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Tarantula Species Named After Well-Known Singer-Songwriter

Update Date: Feb 08, 2016 11:30 AM EST
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A lot of you like Johnny Cash and a lot of you are scared of tarantulas. But getting the two of them together could create a strange combination---and you wouldn't understand whether you need to give them the thumbs up or not.

You can view this new guy if you live in the southern-western United States, and then make up your mind.

It was first discovered by a team of researchers from Auburn University, who spotted 14 new spider species in the Aphonopelma genus. They did not hear it singing any song but decided to call A. johnnycashi, nevertheless, as it was found near California's Folsom Prison. That prison was mentioned in his song, "Folsom Prison Blues," along with the inclination of males to show a solid black color, referencing Cash's "man in black" style of fashion.

Hence, this hairy, large-bodied family of tarantulas has become a centre of interest for a number of people.

"We often hear about how new species are being discovered from remote corners of the Earth, but what is remarkable is that these spiders are in our own backyard," Chris Hamilton, lead author of the study, said in a press release. "With the Earth in the midst of a sixth mass extinction, it is astonishing how little we know about our planet's biodiversity, even for charismatic groups such as tarantulas."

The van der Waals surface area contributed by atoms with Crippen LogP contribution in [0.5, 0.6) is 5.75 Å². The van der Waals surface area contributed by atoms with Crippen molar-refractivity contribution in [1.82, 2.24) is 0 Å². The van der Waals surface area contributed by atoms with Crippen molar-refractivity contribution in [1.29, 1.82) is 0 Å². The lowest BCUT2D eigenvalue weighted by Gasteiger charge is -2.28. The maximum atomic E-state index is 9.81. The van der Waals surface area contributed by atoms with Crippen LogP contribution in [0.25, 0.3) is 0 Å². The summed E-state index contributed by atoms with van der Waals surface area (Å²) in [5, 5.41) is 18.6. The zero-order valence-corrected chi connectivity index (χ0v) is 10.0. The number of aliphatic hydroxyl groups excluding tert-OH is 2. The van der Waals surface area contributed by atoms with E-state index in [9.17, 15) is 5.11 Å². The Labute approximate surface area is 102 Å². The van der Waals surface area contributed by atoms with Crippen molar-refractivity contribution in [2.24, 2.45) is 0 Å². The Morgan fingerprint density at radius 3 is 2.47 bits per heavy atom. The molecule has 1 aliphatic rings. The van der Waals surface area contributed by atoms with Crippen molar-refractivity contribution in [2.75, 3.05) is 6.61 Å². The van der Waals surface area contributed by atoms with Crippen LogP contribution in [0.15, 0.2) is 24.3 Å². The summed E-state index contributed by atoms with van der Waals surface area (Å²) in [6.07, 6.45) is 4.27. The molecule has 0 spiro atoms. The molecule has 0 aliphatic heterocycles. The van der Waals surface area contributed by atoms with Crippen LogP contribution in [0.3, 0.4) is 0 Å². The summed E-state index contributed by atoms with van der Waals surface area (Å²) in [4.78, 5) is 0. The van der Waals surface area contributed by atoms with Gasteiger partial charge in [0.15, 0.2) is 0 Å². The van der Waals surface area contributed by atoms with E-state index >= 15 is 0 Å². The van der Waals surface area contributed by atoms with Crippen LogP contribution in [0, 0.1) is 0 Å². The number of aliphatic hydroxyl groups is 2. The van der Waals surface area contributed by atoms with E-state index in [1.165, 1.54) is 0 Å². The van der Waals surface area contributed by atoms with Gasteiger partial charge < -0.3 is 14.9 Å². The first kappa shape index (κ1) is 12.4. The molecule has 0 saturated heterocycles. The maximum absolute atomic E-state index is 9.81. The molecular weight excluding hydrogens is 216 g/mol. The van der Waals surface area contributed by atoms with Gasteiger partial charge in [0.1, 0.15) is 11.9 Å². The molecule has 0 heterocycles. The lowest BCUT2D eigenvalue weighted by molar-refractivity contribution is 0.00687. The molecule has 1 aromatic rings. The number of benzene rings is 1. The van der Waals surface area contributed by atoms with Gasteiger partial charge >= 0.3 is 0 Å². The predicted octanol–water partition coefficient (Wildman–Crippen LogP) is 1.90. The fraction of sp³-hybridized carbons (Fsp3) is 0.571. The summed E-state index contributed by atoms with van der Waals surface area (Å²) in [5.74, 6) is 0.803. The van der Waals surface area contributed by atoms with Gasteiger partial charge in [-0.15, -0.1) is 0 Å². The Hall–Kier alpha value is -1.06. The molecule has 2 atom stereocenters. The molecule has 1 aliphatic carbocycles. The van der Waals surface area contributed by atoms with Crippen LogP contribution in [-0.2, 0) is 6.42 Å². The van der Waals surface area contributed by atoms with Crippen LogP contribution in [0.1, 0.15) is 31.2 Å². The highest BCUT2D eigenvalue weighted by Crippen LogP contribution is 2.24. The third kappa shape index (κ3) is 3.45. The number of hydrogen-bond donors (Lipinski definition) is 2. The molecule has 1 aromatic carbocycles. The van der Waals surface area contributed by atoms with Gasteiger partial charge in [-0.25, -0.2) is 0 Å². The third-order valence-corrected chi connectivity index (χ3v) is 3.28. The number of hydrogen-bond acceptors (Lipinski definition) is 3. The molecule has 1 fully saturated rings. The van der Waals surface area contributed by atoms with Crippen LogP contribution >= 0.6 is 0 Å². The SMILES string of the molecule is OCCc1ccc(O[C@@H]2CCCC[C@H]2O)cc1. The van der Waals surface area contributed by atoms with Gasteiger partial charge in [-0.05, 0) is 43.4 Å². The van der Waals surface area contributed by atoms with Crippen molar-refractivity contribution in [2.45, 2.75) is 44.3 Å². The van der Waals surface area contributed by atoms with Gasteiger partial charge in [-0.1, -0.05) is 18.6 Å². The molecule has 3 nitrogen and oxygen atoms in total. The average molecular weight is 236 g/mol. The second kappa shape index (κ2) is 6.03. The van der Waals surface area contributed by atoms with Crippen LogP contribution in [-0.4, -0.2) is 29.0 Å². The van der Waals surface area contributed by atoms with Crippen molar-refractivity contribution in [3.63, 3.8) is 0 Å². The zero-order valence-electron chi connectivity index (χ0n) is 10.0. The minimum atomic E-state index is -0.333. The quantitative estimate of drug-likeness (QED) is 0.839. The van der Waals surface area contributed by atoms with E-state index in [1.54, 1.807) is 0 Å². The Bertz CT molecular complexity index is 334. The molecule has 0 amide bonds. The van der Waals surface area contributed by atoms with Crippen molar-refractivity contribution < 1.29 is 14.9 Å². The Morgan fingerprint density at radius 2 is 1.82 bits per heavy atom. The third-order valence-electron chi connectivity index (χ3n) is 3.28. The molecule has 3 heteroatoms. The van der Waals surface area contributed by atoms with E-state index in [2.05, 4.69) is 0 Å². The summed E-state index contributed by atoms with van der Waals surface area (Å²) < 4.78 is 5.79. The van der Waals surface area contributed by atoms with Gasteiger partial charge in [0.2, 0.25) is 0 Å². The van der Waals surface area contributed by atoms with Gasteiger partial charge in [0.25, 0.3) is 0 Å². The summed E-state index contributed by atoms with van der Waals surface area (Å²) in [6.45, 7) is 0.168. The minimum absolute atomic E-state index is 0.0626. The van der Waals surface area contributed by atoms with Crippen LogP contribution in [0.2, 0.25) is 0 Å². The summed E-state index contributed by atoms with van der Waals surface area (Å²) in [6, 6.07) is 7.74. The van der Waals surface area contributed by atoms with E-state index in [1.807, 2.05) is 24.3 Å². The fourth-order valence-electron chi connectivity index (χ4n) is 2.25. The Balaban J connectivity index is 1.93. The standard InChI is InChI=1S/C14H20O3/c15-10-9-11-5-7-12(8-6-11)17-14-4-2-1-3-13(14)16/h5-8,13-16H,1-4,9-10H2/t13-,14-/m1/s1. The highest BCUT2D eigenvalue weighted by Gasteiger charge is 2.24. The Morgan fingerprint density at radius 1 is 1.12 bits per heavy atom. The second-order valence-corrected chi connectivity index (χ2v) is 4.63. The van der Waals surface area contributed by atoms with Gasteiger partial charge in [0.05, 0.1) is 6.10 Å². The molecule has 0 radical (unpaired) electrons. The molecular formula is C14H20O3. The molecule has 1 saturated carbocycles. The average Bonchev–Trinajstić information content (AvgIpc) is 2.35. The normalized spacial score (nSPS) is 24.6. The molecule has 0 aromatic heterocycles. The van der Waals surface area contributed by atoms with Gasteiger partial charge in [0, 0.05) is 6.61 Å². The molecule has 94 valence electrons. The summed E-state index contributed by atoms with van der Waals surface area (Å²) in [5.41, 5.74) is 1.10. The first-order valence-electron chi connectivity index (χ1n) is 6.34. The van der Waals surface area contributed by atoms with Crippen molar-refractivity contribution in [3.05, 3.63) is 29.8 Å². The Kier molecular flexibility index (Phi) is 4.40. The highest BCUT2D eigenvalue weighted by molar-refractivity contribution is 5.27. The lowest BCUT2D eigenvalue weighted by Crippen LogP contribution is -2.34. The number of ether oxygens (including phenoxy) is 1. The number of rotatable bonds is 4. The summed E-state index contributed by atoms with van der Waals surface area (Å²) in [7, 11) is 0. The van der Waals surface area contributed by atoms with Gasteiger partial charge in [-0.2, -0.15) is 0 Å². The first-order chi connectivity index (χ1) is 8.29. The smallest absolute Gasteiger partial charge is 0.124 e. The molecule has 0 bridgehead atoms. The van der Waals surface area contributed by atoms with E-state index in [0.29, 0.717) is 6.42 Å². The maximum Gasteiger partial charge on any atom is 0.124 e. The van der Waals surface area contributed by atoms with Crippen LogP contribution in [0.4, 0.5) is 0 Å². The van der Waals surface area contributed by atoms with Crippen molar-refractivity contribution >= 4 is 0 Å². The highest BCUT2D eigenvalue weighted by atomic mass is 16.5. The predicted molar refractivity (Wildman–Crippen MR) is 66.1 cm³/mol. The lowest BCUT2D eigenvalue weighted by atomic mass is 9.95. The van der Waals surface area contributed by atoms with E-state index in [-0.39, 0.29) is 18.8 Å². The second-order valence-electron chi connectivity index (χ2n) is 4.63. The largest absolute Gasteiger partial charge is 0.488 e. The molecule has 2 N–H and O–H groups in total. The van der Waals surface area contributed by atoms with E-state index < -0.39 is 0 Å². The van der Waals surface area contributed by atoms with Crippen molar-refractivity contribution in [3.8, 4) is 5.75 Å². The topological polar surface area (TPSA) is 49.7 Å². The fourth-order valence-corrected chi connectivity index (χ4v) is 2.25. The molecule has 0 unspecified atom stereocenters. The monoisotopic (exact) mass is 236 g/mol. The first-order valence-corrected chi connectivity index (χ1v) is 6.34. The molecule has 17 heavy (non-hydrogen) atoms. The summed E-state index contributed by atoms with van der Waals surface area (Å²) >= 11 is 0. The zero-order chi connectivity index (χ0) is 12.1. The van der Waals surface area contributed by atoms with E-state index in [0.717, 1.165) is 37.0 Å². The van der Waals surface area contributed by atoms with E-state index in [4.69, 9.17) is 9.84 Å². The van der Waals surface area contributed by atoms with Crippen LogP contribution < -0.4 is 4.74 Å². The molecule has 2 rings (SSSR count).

This is a unique species within the Aphonopelma genus. There is a lot of difference in the size between the species. Some have legs that could be as long as your arms whereas other legs may touch six inches in leg span.

To get an insight into the tarantula's diversity and geographic distribution, the team has been searching the deserts, mountains and other spots in the southwestern part of the country. It has located more than 3,000 specimens and has made the project a comprehensive taxonomic research on the group.

A number of them seem to be getting endangered, and require a lot of conservation efforts.

"Two of the new species are confined to single mountain ranges in southeastern Arizona, one of the United States' biodiversity hotspots," said Brent Hendrixson, co-author of the study. "These fragile habitats are threatened by increased urbanization, recreation and climate change. There is also some concern that these spiders will become popular in the pet trade due to their rarity, so we need to consider the impact that collectors may have on populations as well."

The findings were published in Feb. 4,2016 issue of ZooKeys.

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